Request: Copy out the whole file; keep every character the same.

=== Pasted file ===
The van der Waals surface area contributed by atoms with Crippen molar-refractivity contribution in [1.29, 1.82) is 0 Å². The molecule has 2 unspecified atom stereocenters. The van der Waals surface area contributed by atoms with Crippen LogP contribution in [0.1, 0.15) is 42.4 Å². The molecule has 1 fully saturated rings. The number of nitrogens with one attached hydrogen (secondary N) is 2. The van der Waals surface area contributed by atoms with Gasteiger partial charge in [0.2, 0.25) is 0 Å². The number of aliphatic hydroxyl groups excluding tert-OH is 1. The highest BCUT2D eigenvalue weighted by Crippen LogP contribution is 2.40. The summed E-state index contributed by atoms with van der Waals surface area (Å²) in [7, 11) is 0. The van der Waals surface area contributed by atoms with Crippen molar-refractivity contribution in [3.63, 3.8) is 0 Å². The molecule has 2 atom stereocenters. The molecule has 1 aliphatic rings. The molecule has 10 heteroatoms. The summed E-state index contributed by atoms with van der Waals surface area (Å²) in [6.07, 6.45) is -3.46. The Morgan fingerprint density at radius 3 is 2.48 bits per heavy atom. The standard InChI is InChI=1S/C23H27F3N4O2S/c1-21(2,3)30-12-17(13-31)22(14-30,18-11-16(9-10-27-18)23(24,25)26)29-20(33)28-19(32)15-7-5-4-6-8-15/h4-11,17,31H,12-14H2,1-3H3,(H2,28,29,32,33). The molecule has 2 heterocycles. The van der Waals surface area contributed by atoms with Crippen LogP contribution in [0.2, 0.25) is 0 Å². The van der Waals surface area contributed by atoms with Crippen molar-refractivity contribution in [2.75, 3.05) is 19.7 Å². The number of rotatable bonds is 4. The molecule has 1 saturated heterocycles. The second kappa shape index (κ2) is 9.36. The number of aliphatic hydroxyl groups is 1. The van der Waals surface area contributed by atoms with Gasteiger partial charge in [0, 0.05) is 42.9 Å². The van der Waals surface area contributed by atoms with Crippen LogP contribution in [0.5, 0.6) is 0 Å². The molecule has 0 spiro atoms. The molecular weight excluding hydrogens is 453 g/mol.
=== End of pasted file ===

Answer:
The van der Waals surface area contributed by atoms with Crippen molar-refractivity contribution in [1.29, 1.82) is 0 Å². The molecule has 2 unspecified atom stereocenters. The van der Waals surface area contributed by atoms with Crippen LogP contribution in [0.1, 0.15) is 42.4 Å². The molecule has 1 fully saturated rings. The number of nitrogens with one attached hydrogen (secondary N) is 2. The van der Waals surface area contributed by atoms with Gasteiger partial charge in [0.2, 0.25) is 0 Å². The number of aliphatic hydroxyl groups excluding tert-OH is 1. The highest BCUT2D eigenvalue weighted by Crippen LogP contribution is 2.40. The summed E-state index contributed by atoms with van der Waals surface area (Å²) in [7, 11) is 0. The van der Waals surface area contributed by atoms with Crippen molar-refractivity contribution in [3.63, 3.8) is 0 Å². The molecule has 2 atom stereocenters. The molecule has 1 aliphatic rings. The molecule has 10 heteroatoms. The summed E-state index contributed by atoms with van der Waals surface area (Å²) in [6.07, 6.45) is -3.46. The Morgan fingerprint density at radius 3 is 2.48 bits per heavy atom. The standard InChI is InChI=1S/C23H27F3N4O2S/c1-21(2,3)30-12-17(13-31)22(14-30,18-11-16(9-10-27-18)23(24,25)26)29-20(33)28-19(32)15-7-5-4-6-8-15/h4-11,17,31H,12-14H2,1-3H3,(H2,28,29,32,33). The molecule has 2 heterocycles. The van der Waals surface area contributed by atoms with Crippen LogP contribution in [0.2, 0.25) is 0 Å². The van der Waals surface area contributed by atoms with Crippen molar-refractivity contribution in [2.75, 3.05) is 19.7 Å². The number of rotatable bonds is 4. The molecule has 1 saturated heterocycles. The second kappa shape index (κ2) is 9.36. The number of aliphatic hydroxyl groups is 1. The van der Waals surface area contributed by atoms with Gasteiger partial charge in [0, 0.05) is 42.9 Å². The van der Waals surface area contributed by atoms with Crippen LogP contribution in [0.5, 0.6) is 0 Å². The molecule has 0 spiro atoms. The molecular weight excluding hydrogens is 453 g/mol.